In our discussions about My Man Jeeves, those of us who have read more of Wodehouse have often talked about the changes in his Jeeves’ stories as “Plum” refined his style and sharpened his characterizations. As Seth has mentioned, it’s probably in the Jeeves’ novels from the 1930’s that Wodehouse best demonstrates his his mastery of the comedic world inhabited by Bertie, Jeeves, and supporting cast.
I’ve been trying to find a way to illustrate some of these developments short of reading an entire novel. I think that the opening two chapters of Right Ho, Jeeves (1934), which lay the groundwork for the rest of the book, give a good sample of Wodehouse’s mature style – his increasingly supple humor, his more rounded sense of character, and the inimitable gracefulness with which he introduces and develops the building blocks of his plots. You’ll note also that Plum slips in a fleeting picture of “Bertie as (self-conscious) writer” (for the post-modern critics among us).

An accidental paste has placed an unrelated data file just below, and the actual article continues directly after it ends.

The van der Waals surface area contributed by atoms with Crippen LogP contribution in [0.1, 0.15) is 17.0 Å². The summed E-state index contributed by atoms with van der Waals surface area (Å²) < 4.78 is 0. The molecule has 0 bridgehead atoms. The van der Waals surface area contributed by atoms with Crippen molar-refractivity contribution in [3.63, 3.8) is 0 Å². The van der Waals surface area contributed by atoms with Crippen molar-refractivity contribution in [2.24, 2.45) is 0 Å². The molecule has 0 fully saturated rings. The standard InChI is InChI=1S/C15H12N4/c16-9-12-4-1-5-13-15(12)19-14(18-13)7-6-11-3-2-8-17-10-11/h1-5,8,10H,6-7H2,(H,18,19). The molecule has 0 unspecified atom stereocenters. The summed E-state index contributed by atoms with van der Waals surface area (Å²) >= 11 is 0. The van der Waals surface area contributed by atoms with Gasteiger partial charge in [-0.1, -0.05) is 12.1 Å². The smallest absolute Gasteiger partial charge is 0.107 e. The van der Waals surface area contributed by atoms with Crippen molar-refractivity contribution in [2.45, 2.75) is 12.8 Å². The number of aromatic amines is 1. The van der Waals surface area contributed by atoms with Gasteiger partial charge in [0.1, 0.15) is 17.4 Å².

The two chapters run 12 pages.